(b) to acquire, and dispose of, immovable and movable property; and

(c) to institute legal proceedings.”

 

According to Article 45 in the schedule to Act further provides that;

 

1. Actions may be brought against the Bank in the territories of the Member States only in a court of competent jurisdiction in a Member State in which the Bank has an office, has appointed an agent for the purposes of accepting service or notice of process, or has issued or guaranteed securities.

 

2.    No action shall be brought against the Bank by members or persons acting for or deriving claims from members. However members shall have recourse to such special procedures for the settlement of controversies between the Bank and its members as may be prescribed in this Charter, in the regulations of the Bank or in contracts entered into with the Bank.”

 

Article 49 (1) (a) further provides for Personal Immunities and Privileges, and provides that;

 

“1. All directors, alternates, officers and employees of the Bank:—

 

(a) shall be immune from civil process with respect to acts performed by them in their official capacity;”

 

I shall now also review the objection as to immunity for the IFC and what the law of Uganda provides. The IFC Act Cap 190, under Section 2 provides for the legal status of the Corporation as follows;

 

“The Corporation shall possess full juridical personality and, in particular, the capacity—

(i) to contract;

(ii) to acquire and dispose of immovable and movable property;

(iii) to institute legal proceedings.”

 

Section 3 of the IFC Act which provides for the position of the Corporation with regard to Judicial Process, provides that,

 

“Actions may be brought against the Corporation only in a court of competent jurisdiction in the territories of a member in which the Corporation has an office, has appointed an agent for the purpose of accepting service or notice of process, or has issued or guaranteed securities. No actions shall, however, be brought by members or persons acting for or deriving claims from members. The property and assets of the Corporation shall, wheresoever located and by whomsoever held, be immune from all forms of seizure, attachment or execution before the delivery of final judgment against the Corporation.”

 

Section 8(i) of the IFC Act further provides for immunities and privileges of officers and employees, as follows;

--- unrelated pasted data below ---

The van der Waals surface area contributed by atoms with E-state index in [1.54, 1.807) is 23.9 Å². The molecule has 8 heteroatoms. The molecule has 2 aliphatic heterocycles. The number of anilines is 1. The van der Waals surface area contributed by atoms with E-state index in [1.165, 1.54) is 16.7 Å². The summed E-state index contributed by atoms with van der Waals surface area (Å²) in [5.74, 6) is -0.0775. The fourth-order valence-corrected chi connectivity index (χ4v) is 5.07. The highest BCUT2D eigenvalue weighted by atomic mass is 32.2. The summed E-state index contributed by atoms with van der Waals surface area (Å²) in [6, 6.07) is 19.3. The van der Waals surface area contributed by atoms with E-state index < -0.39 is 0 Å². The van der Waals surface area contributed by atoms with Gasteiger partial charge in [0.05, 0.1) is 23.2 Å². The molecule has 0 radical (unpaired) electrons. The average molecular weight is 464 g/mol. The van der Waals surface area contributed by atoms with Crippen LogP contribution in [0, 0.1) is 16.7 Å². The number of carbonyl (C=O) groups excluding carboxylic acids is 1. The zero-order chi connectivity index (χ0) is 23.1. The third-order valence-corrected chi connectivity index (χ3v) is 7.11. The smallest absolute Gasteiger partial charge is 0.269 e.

“All Governors, Directors, Alternates, officers and employees of the Corporation—

 

(i) shall be immune from legal process with respect to acts performed by them in their official capacity;”

 

The issue for determination raised in this objection is whether the directors of EADB and IFC can be orally examined in court in respect of the affairs of the respondent, in light of the immunity from legal process which is provided in the provisions of the Acts set out above. I think it is not in doubt that an oral examination of both the EADB and IFC as directors of the respondent is a form of legal process because it is done before the court itself under the rules.

 

The issue of immunity for sovereigns and international organizations has been the basis for many a litigation in the courts of law. Parties like the applicants in this case have had pass this huddle in order to obtain redress from states and other state actors in the courts of law. There is no general legislation in Uganda on immunity in relation to sovereign countries, state actors or international organizations. This court will thus have to look to common law and other authorities of good persuasion in order to determine this objection.

 

There are several authorities have dealt with the issue of immunity. Perhaps the most widely quoted case on the subject today is that of TRENDTEXCORPORATION V. CENTRAL BANK OF NIGERIA [1977] 368 2 W.L.R. (C.A.) whereLord Denning M.R . (as he then was) discusses the issue of immunity at length. Lord Denning distinguishes the concepts of absolute immunity and restrictive immunity. According to Lord Denning,

"If the dispute brings into question, for instance, the legislative or international transactions of a foreign government, or the policy of its executive, the court should grant immunity if asked to do so, because it does offend the dignity of a foreign sovereign to have the merits of such a dispute canvassed in the domestic courts of another country: but, if the dispute concerns, for instance, the commercial transactions of a foreign government (whether carried on by its own departments or agencies or by setting up separate legal entities), and it arises properly within the territorial jurisdiction of our courts, there is no ground for granting immunity."

 

The question then arises whether with respect to oral examination the EADB and IFC (in particular reference to their officers as these are corporate bodies) have absolute or qualified immunity.

 

Perhaps the most recent case on the matter which is relevant to the application at hand is the Tanzanian Court of Appeal decision in East African Development Bank v Blueline Enterprises Ltd Civil Appeal No 110 of 2009 {2011} TZCA (of the 22nd December 2011).

 

In that case, the appellant Bank entered into a loan agreement with the respondent Blueline Enterprises Ltd. In all, the respondent was advanced a loan of Special Drawing Rights (SDRs) 2,279,000.00. The loan was secured by a floating debenture. In case of default in payment, the Bank was to appoint a Receiver for the charged properties.